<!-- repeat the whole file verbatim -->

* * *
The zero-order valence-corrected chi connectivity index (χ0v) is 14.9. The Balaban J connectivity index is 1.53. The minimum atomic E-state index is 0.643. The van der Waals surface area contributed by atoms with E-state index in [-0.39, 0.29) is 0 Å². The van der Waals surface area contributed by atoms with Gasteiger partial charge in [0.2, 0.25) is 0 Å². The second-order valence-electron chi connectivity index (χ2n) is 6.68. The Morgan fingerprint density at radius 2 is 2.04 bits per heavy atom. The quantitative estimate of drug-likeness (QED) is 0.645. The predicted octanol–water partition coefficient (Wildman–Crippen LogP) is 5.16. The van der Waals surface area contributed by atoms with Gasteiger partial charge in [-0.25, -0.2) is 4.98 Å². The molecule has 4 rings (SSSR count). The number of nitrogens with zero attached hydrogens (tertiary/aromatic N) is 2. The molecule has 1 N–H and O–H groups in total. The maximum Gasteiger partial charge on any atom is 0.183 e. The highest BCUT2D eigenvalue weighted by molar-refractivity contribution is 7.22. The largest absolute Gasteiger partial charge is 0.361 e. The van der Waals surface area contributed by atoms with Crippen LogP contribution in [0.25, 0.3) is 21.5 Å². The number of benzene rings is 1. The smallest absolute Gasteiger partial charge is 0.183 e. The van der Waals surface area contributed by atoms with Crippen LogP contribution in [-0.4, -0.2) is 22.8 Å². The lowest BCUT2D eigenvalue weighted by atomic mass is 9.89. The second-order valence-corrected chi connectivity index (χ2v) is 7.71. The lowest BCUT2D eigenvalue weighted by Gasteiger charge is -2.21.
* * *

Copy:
The zero-order valence-corrected chi connectivity index (χ0v) is 14.9. The Balaban J connectivity index is 1.53. The minimum atomic E-state index is 0.643. The van der Waals surface area contributed by atoms with E-state index in [-0.39, 0.29) is 0 Å². The van der Waals surface area contributed by atoms with Gasteiger partial charge in [0.2, 0.25) is 0 Å². The second-order valence-electron chi connectivity index (χ2n) is 6.68. The Morgan fingerprint density at radius 2 is 2.04 bits per heavy atom. The quantitative estimate of drug-likeness (QED) is 0.645. The predicted octanol–water partition coefficient (Wildman–Crippen LogP) is 5.16. The van der Waals surface area contributed by atoms with Gasteiger partial charge in [-0.25, -0.2) is 4.98 Å². The molecule has 4 rings (SSSR count). The number of nitrogens with zero attached hydrogens (tertiary/aromatic N) is 2. The molecule has 1 N–H and O–H groups in total. The maximum Gasteiger partial charge on any atom is 0.183 e. The highest BCUT2D eigenvalue weighted by molar-refractivity contribution is 7.22. The largest absolute Gasteiger partial charge is 0.361 e. The van der Waals surface area contributed by atoms with Crippen LogP contribution in [0.25, 0.3) is 21.5 Å². The number of benzene rings is 1. The smallest absolute Gasteiger partial charge is 0.183 e. The van der Waals surface area contributed by atoms with Crippen LogP contribution in [-0.4, -0.2) is 22.8 Å². The lowest BCUT2D eigenvalue weighted by atomic mass is 9.89. The second-order valence-corrected chi connectivity index (χ2v) is 7.71. The lowest BCUT2D eigenvalue weighted by Gasteiger charge is -2.21.